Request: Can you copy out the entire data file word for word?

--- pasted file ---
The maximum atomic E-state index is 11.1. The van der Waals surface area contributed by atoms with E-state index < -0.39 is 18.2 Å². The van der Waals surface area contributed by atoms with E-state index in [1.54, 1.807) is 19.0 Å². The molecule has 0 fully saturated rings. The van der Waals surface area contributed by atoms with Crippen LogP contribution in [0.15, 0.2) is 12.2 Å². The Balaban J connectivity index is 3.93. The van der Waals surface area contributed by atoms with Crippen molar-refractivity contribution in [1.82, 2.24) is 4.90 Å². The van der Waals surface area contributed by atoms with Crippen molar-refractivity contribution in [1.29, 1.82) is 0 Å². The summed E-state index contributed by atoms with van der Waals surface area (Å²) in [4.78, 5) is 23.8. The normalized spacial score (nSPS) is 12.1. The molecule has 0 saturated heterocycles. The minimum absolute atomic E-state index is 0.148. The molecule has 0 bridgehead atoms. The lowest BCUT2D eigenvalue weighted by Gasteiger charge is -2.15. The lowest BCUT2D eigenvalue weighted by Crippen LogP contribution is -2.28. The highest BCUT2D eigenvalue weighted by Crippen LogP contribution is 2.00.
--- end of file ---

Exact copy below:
The maximum atomic E-state index is 11.1. The van der Waals surface area contributed by atoms with E-state index < -0.39 is 18.2 Å². The van der Waals surface area contributed by atoms with E-state index in [1.54, 1.807) is 19.0 Å². The molecule has 0 fully saturated rings. The van der Waals surface area contributed by atoms with Crippen LogP contribution in [0.15, 0.2) is 12.2 Å². The Balaban J connectivity index is 3.93. The van der Waals surface area contributed by atoms with Crippen molar-refractivity contribution in [1.82, 2.24) is 4.90 Å². The van der Waals surface area contributed by atoms with Crippen molar-refractivity contribution in [1.29, 1.82) is 0 Å². The summed E-state index contributed by atoms with van der Waals surface area (Å²) in [4.78, 5) is 23.8. The normalized spacial score (nSPS) is 12.1. The molecule has 0 saturated heterocycles. The minimum absolute atomic E-state index is 0.148. The molecule has 0 bridgehead atoms. The lowest BCUT2D eigenvalue weighted by Gasteiger charge is -2.15. The lowest BCUT2D eigenvalue weighted by Crippen LogP contribution is -2.28. The highest BCUT2D eigenvalue weighted by Crippen LogP contribution is 2.00.